The English Oxford Dictionary defines an experimenter as a person who “tries out new ideas, methods and activities”. Experimenters are adventurers, path finders, seekers; they are inquisitive and have “an openness to try, reflect & learn from new approaches, pedagogy and technologies to support student learning” (Bates 2014).
Did you ever convince yourself that you would not like a certain type of food because of the way it looked? Only to find out that once you experimented with trying it you really enjoyed eating it and now cannot imagine your life without it.
Think back to the last time you were hosting a party or an event at your residence. In addition to organizing the menu, a guest list also had to be created. Maybe you flip-flopped back and forth about who to invite and who not to invite. You were not sure if that guest would get along with that other guest. In the end, you experimented with inviting different people and everyone got along smashingly! #bestfriendsforever
What about that time your friend encouraged you to go without something? Maybe you eliminated carbs or sugar from your diet? Maybe you stopped buying material items unconsciously? Or did you forego a trip that you were wanting to take because of the impact it might cause on the environment? It is during these times that you are experimenting with different lifestyle choices!
In each of the above examples, had you not experimented with trying new ways of doing things you might not have ever known what could be possible.
Experimenting in teaching and learning with different content delivery modes and pedagogical approaches can help to re-invigorate a love of teaching and spark further creativity and concept attainment in learning experiences for students. As well, experimenting with limited tools can expose issues of accessibility for students. This can lead to new creative strategies in teaching that considers the experience of students from all intersections of identity. While the majority of teachers and administrators recognize that educational technology can accelerate student learning opportunities, a recent survey finds that 39 percent of school staff do not have training or “adequate learning opportunities” to adopt ed tech solutions in the classroom. Thus, the experimenter module encourages you to freely experiment as a means of providing those “adequate learning opportunities” for the adoption of educational technology.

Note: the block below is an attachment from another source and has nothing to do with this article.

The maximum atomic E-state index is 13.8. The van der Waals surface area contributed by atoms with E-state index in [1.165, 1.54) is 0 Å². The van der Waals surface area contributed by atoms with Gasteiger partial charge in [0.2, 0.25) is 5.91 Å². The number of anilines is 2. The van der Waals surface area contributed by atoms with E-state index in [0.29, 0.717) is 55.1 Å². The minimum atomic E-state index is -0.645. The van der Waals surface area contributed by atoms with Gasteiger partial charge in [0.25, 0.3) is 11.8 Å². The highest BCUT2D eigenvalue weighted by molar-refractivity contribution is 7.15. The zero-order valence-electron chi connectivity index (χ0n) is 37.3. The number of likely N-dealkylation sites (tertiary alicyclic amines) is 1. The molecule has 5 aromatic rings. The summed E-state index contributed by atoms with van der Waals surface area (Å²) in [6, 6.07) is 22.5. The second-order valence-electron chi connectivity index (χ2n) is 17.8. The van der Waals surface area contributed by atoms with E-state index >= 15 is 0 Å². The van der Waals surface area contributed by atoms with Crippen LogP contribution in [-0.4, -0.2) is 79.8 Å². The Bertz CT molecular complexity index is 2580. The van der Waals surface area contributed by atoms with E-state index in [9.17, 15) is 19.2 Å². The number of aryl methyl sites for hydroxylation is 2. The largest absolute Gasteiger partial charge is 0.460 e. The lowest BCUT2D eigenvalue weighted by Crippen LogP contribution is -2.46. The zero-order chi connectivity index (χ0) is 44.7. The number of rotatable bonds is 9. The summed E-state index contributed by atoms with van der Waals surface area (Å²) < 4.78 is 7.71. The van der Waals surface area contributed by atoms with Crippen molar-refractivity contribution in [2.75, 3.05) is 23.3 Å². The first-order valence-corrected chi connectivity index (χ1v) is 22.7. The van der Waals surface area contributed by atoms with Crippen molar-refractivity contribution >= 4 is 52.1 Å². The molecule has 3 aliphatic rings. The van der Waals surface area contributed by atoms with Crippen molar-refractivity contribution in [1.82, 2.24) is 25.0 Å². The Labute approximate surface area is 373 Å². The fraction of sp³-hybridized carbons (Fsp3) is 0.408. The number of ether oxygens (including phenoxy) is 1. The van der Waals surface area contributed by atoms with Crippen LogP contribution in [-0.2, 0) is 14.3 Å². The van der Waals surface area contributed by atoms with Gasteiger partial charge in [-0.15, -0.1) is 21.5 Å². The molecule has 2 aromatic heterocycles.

It is not necessary for you to do any of the other modules before doing this one. This module can be explored in any relationship to the others. The Experimenter Module is designed to integrate elements of being a scholar, and curating while collaborating in a network, who teaches for learning, using technology. Experimenting weaves throughout all of our work and it does not stop with technology driven teaching strategies! For instance, beyond this module you could experiment with different assessment techniques. Wouldn’t it be great to find new ways of assessing students to lessen their focus on a grade to the detriment of learning?
Accessibility: “is a general term used to describe the degree to which a product, device, service, or environment is available to be used by all intended audiences.”
Here are some resources on how you can experiment with your pedagogy to become more accessible to all students: